By the late 1990’s rock music was still the music industry’s main driving force, its milking cow, its safe bet. New styles and music genres were appearing at an urgent pace, charting and selling records piggybacked by the major record labels. But, while this trend seemed like it could go on forever, the Strokes put out their debut album Is This It? Amped-up by major record label support and a host of similarly minded indie rock bands leading the charge with them, the Strokes instantly made many genres seem out of date in the eyes (and ears) of many.
What genre are the Strokes anyway?
The Strokes is a mixture of many sounds, most of them strongly associated with the city of New York. Music magazines are quick to describe them as belonging to the indie rock genre. Their style both sonically and visual has formed the blueprint for numerous bands during the last decades. Primarily, the Strokes are influenced by proto-punk. Recently they have also added elements of dream-pop, post-punk, not to mention their own brand of zaniness.
While the Strokes’ songs, early on, focused on jagged rhythms, slicing guitars, Julian Casablancas’ vocals seemingly recorded through a guitar amp, and a cool NYC attitude, their style has changed. To their credit, the Strokes remain a band and sound like it. The newer songs reflect an interest in the atmosphere created by electronics. Throughout, now more than ever, the band seems to have dominated trends rather than blindly followed.
For the most part, these bands are still about, recording and playing live, but few have recovered their foothold in the mainstream music industry. The Strokes still exists as a band, a successful one at that, defying many expectations. Let’s look at 5 of the music genres that The Strokes help bury in 2001 along with the release of their debut album.
Britpop had arguably received the highest amount of popular attention following the commercial demise of Grunge. Suede and Blur were responsible for making it a commercial force in Britain. Pulp and Mansun made it respectable with the critics. Then, Oasis’ first two albums became international juggernauts.
The Britpop bands drew comparisons to their famous 1960s counterparts that had enjoyed sustained commercial success stateside. The story then takes a familiar turn. Just as it felt like the genre’s popularity could go on forever, one band made an important misstep.
Oasis put out Be here now, a commercial disappointment and an album disowned by the band’s own songwriter, Noel Gallagher. Then, Pulp became weirder, the Manic Street Preachers became poppier and Blur embraced the US indie-rock aesthetic of bands like Pavement.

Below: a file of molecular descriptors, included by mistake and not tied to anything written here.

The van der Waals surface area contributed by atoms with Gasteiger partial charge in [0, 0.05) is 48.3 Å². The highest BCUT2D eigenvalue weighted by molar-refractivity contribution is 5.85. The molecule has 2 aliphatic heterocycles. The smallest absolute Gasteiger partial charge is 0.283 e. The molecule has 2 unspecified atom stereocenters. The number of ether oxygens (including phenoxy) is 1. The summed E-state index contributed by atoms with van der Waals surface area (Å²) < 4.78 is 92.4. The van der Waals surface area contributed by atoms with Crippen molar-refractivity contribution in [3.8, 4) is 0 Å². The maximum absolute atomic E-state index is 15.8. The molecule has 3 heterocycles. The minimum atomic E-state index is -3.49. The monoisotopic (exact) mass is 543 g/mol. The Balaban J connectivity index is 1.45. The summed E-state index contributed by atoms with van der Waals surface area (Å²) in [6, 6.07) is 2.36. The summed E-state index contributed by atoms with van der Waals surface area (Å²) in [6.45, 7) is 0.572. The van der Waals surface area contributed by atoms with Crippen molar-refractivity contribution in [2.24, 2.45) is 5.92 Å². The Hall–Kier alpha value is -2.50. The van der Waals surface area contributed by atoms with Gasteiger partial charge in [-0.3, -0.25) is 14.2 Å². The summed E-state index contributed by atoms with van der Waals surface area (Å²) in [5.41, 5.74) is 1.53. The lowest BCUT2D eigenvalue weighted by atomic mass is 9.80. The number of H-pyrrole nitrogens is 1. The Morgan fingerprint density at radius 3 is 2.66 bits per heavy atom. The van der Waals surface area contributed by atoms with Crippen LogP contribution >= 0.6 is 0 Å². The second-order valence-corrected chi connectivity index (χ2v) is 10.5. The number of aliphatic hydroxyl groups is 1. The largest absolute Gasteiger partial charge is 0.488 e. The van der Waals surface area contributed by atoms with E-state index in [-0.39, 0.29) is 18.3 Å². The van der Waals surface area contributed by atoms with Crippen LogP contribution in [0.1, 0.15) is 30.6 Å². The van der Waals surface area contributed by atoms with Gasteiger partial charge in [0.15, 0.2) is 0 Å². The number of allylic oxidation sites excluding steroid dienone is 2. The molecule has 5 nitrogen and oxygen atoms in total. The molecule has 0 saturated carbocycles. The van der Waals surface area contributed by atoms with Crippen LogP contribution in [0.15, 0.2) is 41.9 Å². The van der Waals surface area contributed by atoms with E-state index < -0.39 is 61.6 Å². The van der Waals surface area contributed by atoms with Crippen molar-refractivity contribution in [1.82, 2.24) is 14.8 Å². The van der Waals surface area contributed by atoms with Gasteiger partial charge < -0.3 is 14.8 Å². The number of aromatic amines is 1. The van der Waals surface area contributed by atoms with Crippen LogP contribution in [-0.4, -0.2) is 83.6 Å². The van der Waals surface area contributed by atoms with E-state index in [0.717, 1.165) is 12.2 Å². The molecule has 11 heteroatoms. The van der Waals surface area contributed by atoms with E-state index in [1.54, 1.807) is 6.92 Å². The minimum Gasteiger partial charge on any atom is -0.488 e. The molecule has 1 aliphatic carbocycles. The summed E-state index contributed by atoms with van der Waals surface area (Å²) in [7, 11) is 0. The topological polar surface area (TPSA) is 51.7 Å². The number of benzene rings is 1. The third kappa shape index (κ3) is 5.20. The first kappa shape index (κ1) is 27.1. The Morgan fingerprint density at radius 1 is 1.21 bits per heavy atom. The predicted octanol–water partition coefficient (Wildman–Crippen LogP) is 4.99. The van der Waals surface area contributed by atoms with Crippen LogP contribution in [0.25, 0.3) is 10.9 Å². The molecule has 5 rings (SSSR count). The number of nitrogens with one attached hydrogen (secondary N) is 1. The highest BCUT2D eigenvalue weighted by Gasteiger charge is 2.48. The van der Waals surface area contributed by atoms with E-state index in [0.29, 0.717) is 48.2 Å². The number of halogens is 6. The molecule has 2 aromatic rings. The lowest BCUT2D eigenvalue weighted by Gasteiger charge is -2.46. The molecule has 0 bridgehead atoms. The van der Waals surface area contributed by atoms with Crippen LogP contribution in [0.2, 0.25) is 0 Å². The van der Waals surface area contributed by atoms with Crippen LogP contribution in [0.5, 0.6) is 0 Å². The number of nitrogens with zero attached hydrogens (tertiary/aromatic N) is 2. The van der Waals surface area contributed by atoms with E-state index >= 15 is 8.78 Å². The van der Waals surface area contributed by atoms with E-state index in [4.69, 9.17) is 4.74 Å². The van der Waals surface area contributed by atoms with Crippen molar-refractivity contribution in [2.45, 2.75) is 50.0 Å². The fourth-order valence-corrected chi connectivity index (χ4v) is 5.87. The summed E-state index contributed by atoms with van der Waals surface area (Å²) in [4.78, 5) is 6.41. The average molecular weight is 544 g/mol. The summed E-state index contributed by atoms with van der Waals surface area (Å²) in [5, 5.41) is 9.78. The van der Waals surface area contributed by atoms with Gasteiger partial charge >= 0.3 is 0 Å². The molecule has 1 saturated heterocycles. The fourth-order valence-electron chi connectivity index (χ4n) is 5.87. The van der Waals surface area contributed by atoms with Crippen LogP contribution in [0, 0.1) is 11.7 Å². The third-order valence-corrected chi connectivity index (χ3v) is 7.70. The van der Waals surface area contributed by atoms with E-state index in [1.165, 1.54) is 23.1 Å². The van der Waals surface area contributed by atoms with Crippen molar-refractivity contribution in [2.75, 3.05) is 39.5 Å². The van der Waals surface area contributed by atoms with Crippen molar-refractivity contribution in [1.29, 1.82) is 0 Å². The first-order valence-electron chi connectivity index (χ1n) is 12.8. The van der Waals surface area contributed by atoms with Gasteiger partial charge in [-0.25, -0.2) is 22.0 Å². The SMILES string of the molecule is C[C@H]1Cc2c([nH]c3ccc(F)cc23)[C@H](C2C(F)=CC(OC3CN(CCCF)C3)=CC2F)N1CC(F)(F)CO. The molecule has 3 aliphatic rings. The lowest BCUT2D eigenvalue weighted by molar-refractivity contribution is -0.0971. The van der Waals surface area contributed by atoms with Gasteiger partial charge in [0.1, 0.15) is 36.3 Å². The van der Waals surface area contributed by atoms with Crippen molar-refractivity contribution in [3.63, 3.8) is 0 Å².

By 2001, Oasis and Blur could still be found making the headlines, even though their music was less widely distributed. The Strokes’ garage rock-infused debut, made the Britpop scene seem stagnant and of ideas. Most of these bands continued in one form or another, but the public’s attention never quite returned.
One of the most controversial rock genres of any time, the Nu-Metal genre achieved immense success at the turn of the millennium, while, largely, being ignored or despised by the metalhead community. Ironic! It’s safe to say that few styles have aged as quickly or as poorly as most of these bands, but at the turn of the century there was no escaping this type of music.
Bands included in this genre favored a blend of hip-hop beats, down-tuned 7-string guitars and tough-guy, half sung-half & rapped vocals. Korn, Deftones, and Rage Against the Machine may have introduced many of these elements to a considerable amount of critical success. But, their immediate followers, Limp Bizkit, Linkin Park, POD, and Staind, were the one to truly reap the commercial rewards.
The genre had its staunch critics from the get-go. But, as time went on, few fans of traditional rock music embraced. By the early 2000s, the aforementioned groups were selling less and less. (this, mind you, was a time when music was still selling plenty of physical copies of records and albums).
The carefully planned image of indie rock bands like the Strokes, Interpol, or the Vines, made Nu-Metal‘s baggy jeans & backward cap style look dated. Most of the music was viewed as a passing fad. The style’s popularity faded, returning briefly circa 2018 for nostalgia factors, yet inspired others to meld styles in a similarly reckless way.
Infectious, hook-heavy punk music is likely never to disappear completely. In the 1980s however punk had fewer disciples than ever before. But, by the late 1990s, a new brand of pop-punk was promoted in high-school comedies, MTV videos, and mainstream radio.
The party could only last so long though. By the early 2000s the style was on its way out and ready to be replaced. Things would soon darken into what many would refer to as EMO. The straightforward garage rock sound of the Strokes didn’t help matters much for these bands.
Every important style seemed to get a brief time in the sun during, at one point or another, in the 1990s. Pop-punk‘s appeal may have been a direct result of Grunge’s dark, broody atmosphere. In 1994 Green Day released Dookie an album destined for platinum success. While some decried the band’s success, with even their Gilman Street friends labeling them as sellouts, Green Day went on to achieve national, stadium-filling success.
The Offspring, NOFX, Bad Religion, Rancid all earned gold and platinum albums. Soon, a second wave of bands, Blink-182 being the most successful, appeared and were similarly embraced fully by radio, MTV and America’s youth.